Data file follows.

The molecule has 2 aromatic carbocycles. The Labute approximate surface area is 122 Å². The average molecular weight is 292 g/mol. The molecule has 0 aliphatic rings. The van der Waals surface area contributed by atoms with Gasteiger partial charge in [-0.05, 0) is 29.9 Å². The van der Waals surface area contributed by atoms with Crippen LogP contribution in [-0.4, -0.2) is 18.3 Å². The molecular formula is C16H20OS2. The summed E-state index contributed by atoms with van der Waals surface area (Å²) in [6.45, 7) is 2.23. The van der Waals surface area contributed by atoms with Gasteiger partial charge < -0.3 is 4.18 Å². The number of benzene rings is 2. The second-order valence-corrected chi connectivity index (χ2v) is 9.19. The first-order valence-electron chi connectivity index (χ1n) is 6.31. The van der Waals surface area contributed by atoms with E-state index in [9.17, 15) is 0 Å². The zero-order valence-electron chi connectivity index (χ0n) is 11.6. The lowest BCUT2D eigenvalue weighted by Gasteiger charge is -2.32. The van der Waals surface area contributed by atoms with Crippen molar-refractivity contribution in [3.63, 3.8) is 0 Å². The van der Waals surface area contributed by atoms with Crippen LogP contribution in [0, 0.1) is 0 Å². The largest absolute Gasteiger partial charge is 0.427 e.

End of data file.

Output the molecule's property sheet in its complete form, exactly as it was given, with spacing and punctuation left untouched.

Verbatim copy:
The molecule has 2 aromatic carbocycles. The Labute approximate surface area is 122 Å². The average molecular weight is 292 g/mol. The molecule has 0 aliphatic rings. The van der Waals surface area contributed by atoms with Gasteiger partial charge in [-0.05, 0) is 29.9 Å². The van der Waals surface area contributed by atoms with Crippen LogP contribution in [-0.4, -0.2) is 18.3 Å². The molecular formula is C16H20OS2. The summed E-state index contributed by atoms with van der Waals surface area (Å²) in [6.45, 7) is 2.23. The van der Waals surface area contributed by atoms with Gasteiger partial charge < -0.3 is 4.18 Å². The number of benzene rings is 2. The second-order valence-corrected chi connectivity index (χ2v) is 9.19. The first-order valence-electron chi connectivity index (χ1n) is 6.31. The van der Waals surface area contributed by atoms with E-state index in [9.17, 15) is 0 Å². The zero-order valence-electron chi connectivity index (χ0n) is 11.6. The lowest BCUT2D eigenvalue weighted by Gasteiger charge is -2.32. The van der Waals surface area contributed by atoms with Crippen molar-refractivity contribution in [3.63, 3.8) is 0 Å². The van der Waals surface area contributed by atoms with Crippen LogP contribution in [0, 0.1) is 0 Å². The largest absolute Gasteiger partial charge is 0.427 e.